April-May 2015

Cover story: Capital cartography

The European Commission wants to redraw the map for the union’s finance markets. Some parties in Central and Eastern Europe are worried they’re being left out. Tim Burke reports.

In Profile: Adrian Gardner

There is real need for consumer credit, especially in regions such as CEE, where the risk appetite of banks is lower and fewer people have a credit history. Valued at around £1.1bn (US$1.7bn), London-listed consumer lending company International Personal Finance (IPF) has a growing presence in these markets and an appetite for further expansion.

Georgia: Trading up

Georgia has launched pension reforms, and is looking to develop a local currency debt market, all in an effort to develop the country's capital markets, EMEA Finance reports on the progress of these efforts.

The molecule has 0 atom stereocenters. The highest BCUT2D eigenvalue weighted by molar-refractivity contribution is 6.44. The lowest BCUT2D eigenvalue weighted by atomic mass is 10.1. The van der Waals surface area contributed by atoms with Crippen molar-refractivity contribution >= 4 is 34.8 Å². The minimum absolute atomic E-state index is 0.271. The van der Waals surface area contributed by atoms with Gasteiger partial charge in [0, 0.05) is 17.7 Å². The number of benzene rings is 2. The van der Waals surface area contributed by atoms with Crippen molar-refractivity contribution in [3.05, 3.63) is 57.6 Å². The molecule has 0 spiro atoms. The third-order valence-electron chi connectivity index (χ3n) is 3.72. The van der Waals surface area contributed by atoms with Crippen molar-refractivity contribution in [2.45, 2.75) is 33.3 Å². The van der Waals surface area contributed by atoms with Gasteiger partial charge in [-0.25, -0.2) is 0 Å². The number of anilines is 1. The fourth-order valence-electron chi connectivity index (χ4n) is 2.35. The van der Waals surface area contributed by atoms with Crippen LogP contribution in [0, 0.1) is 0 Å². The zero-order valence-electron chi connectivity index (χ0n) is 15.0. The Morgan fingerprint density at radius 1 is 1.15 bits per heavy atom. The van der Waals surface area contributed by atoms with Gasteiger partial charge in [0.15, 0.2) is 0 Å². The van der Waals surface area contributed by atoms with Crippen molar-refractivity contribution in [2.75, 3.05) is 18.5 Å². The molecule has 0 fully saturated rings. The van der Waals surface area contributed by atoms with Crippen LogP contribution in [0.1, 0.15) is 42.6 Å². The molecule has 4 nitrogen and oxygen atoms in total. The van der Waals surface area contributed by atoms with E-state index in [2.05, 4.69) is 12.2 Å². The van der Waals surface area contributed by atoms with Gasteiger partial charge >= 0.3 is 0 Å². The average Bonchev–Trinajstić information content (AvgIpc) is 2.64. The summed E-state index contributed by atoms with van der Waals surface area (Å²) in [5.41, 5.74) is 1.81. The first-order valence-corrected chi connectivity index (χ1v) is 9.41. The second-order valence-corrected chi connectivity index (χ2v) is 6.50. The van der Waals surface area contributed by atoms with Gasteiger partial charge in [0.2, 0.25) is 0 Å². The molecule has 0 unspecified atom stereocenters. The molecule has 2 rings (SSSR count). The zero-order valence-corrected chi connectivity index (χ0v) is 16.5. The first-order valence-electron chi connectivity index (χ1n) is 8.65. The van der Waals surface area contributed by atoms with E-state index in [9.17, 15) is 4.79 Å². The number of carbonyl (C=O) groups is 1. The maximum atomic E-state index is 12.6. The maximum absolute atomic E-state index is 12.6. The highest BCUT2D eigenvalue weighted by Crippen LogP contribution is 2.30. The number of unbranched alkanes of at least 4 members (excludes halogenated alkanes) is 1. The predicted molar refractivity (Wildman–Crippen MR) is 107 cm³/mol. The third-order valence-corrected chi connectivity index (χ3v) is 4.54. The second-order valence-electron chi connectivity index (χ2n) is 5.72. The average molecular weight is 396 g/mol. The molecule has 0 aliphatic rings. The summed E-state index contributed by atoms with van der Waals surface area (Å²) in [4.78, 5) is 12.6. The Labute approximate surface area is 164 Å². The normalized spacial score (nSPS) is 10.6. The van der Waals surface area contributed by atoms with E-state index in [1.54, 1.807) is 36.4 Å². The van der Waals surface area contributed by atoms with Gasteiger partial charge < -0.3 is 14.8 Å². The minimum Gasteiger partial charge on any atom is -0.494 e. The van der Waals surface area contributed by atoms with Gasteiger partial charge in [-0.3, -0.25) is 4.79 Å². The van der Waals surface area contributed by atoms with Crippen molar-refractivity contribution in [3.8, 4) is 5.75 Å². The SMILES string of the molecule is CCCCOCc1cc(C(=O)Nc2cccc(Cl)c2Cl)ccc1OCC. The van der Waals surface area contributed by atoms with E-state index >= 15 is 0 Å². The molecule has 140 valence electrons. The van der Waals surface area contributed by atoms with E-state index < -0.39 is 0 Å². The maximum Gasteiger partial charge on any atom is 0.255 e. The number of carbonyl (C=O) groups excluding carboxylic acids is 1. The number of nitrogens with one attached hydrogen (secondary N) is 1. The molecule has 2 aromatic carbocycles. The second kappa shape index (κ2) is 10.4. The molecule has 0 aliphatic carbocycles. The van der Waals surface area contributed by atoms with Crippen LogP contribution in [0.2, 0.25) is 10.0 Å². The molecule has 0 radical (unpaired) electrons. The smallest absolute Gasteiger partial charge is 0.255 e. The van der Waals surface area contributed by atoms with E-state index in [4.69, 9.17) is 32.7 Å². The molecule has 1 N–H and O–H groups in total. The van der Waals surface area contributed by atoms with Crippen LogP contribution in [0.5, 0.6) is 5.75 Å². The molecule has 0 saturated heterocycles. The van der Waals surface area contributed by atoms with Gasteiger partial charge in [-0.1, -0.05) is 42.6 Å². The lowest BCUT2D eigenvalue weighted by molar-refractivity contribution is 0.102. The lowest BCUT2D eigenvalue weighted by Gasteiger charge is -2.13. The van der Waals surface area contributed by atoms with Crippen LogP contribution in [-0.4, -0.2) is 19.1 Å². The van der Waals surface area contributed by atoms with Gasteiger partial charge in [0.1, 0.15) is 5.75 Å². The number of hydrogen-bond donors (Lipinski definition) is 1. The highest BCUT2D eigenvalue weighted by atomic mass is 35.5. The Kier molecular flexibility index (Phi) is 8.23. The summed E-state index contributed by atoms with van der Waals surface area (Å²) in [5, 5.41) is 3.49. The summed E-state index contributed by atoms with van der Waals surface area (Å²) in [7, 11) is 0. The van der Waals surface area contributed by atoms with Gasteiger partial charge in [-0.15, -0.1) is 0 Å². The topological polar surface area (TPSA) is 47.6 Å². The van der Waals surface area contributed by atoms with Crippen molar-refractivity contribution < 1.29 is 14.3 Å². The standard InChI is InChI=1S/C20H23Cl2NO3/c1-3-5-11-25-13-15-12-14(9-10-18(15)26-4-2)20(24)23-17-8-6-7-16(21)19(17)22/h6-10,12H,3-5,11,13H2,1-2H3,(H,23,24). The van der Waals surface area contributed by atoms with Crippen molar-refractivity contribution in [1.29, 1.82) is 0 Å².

Turkey: Closer to the action

The EBRD has only been active in Turkey since 2008, but the country was the largest recipient of its funds last year. What does that say about Turkey’s needs from international finance institutions and the services they can provide?

Qatar: Bankers in hard hats

In a market where space limits scale, local firms have needed to be ambitious and smart about how and where they work. Qatar is the smallest country in the Gulf Cooperation Council by area and population after Bahrain. Banks and companies alike have grown accustomed to looking beyond the borders and offshore for business. For newer banks like Barwa that’s meant pushing to win work on international deals such as the UK sukuk.

Cote d’Ivoire: After the gold rush

Since the conclusion of the political and economic crisis in 2010, Cote d’Ivoire has flourished in the debt market, more so even than other Sub-Saharan African countries that have benefitted from the hunt for yield. EMEA Finance examines the prospects for the country going forward.